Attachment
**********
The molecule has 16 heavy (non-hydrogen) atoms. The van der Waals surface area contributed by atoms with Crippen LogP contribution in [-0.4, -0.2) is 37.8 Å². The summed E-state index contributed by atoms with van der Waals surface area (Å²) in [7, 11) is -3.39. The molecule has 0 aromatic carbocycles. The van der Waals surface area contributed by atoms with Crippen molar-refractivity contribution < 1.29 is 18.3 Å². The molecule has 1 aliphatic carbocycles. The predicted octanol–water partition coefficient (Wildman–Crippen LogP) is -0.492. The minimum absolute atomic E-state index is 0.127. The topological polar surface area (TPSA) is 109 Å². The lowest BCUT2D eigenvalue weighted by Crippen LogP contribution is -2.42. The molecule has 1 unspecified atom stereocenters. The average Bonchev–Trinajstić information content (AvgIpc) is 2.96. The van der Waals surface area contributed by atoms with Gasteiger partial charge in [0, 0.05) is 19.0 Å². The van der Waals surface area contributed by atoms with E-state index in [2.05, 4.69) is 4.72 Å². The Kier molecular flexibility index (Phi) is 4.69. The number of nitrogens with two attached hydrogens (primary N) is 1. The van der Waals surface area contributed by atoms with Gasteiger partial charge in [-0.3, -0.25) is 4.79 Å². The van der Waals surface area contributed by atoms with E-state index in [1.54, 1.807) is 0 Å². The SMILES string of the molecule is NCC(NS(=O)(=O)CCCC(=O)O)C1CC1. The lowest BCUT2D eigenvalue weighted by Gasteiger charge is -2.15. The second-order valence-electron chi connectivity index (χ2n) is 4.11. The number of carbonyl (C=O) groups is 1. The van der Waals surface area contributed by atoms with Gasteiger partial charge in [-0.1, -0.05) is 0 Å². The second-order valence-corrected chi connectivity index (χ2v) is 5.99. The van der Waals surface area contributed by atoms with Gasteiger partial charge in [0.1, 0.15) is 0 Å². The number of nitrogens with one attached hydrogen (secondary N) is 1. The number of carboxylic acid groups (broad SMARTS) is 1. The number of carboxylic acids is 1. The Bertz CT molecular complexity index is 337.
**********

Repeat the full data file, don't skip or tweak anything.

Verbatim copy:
The molecule has 16 heavy (non-hydrogen) atoms. The van der Waals surface area contributed by atoms with Crippen LogP contribution in [-0.4, -0.2) is 37.8 Å². The summed E-state index contributed by atoms with van der Waals surface area (Å²) in [7, 11) is -3.39. The molecule has 0 aromatic carbocycles. The van der Waals surface area contributed by atoms with Crippen molar-refractivity contribution < 1.29 is 18.3 Å². The molecule has 1 aliphatic carbocycles. The predicted octanol–water partition coefficient (Wildman–Crippen LogP) is -0.492. The minimum absolute atomic E-state index is 0.127. The topological polar surface area (TPSA) is 109 Å². The lowest BCUT2D eigenvalue weighted by Crippen LogP contribution is -2.42. The molecule has 1 unspecified atom stereocenters. The average Bonchev–Trinajstić information content (AvgIpc) is 2.96. The van der Waals surface area contributed by atoms with Gasteiger partial charge in [0, 0.05) is 19.0 Å². The van der Waals surface area contributed by atoms with E-state index in [2.05, 4.69) is 4.72 Å². The Kier molecular flexibility index (Phi) is 4.69. The number of nitrogens with two attached hydrogens (primary N) is 1. The van der Waals surface area contributed by atoms with Gasteiger partial charge in [-0.3, -0.25) is 4.79 Å². The van der Waals surface area contributed by atoms with E-state index in [1.54, 1.807) is 0 Å². The SMILES string of the molecule is NCC(NS(=O)(=O)CCCC(=O)O)C1CC1. The lowest BCUT2D eigenvalue weighted by Gasteiger charge is -2.15. The second-order valence-electron chi connectivity index (χ2n) is 4.11. The number of carbonyl (C=O) groups is 1. The van der Waals surface area contributed by atoms with Gasteiger partial charge in [-0.1, -0.05) is 0 Å². The second-order valence-corrected chi connectivity index (χ2v) is 5.99. The van der Waals surface area contributed by atoms with Gasteiger partial charge in [0.1, 0.15) is 0 Å². The number of nitrogens with one attached hydrogen (secondary N) is 1. The number of carboxylic acid groups (broad SMARTS) is 1. The number of carboxylic acids is 1. The Bertz CT molecular complexity index is 337.